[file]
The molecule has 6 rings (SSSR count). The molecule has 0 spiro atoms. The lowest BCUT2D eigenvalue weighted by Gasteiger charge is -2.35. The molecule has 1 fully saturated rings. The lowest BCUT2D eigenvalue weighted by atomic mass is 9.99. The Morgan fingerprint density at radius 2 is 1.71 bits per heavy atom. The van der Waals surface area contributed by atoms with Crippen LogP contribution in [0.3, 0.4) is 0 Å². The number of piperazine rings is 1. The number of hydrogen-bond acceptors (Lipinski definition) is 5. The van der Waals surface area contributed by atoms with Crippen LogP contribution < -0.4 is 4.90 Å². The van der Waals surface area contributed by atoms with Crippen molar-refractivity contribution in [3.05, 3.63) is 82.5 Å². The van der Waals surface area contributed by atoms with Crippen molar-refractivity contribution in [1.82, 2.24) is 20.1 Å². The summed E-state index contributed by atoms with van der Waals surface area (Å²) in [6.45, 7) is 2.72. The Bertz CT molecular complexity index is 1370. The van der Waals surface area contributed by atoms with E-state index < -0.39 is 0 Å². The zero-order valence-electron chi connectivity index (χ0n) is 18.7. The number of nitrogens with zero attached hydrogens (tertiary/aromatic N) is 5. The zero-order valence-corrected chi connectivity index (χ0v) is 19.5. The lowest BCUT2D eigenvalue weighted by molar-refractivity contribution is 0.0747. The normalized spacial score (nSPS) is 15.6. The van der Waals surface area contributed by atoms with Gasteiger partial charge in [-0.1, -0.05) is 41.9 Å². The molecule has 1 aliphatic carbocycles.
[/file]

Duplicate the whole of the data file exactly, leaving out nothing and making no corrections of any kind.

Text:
The molecule has 6 rings (SSSR count). The molecule has 0 spiro atoms. The lowest BCUT2D eigenvalue weighted by Gasteiger charge is -2.35. The molecule has 1 fully saturated rings. The lowest BCUT2D eigenvalue weighted by atomic mass is 9.99. The Morgan fingerprint density at radius 2 is 1.71 bits per heavy atom. The van der Waals surface area contributed by atoms with Crippen LogP contribution in [0.3, 0.4) is 0 Å². The number of piperazine rings is 1. The number of hydrogen-bond acceptors (Lipinski definition) is 5. The van der Waals surface area contributed by atoms with Crippen LogP contribution < -0.4 is 4.90 Å². The van der Waals surface area contributed by atoms with Crippen molar-refractivity contribution in [3.05, 3.63) is 82.5 Å². The van der Waals surface area contributed by atoms with Crippen molar-refractivity contribution in [1.82, 2.24) is 20.1 Å². The summed E-state index contributed by atoms with van der Waals surface area (Å²) in [6.45, 7) is 2.72. The Bertz CT molecular complexity index is 1370. The van der Waals surface area contributed by atoms with E-state index < -0.39 is 0 Å². The zero-order valence-electron chi connectivity index (χ0n) is 18.7. The number of nitrogens with zero attached hydrogens (tertiary/aromatic N) is 5. The zero-order valence-corrected chi connectivity index (χ0v) is 19.5. The lowest BCUT2D eigenvalue weighted by molar-refractivity contribution is 0.0747. The normalized spacial score (nSPS) is 15.6. The van der Waals surface area contributed by atoms with Gasteiger partial charge in [-0.1, -0.05) is 41.9 Å². The molecule has 1 aliphatic carbocycles.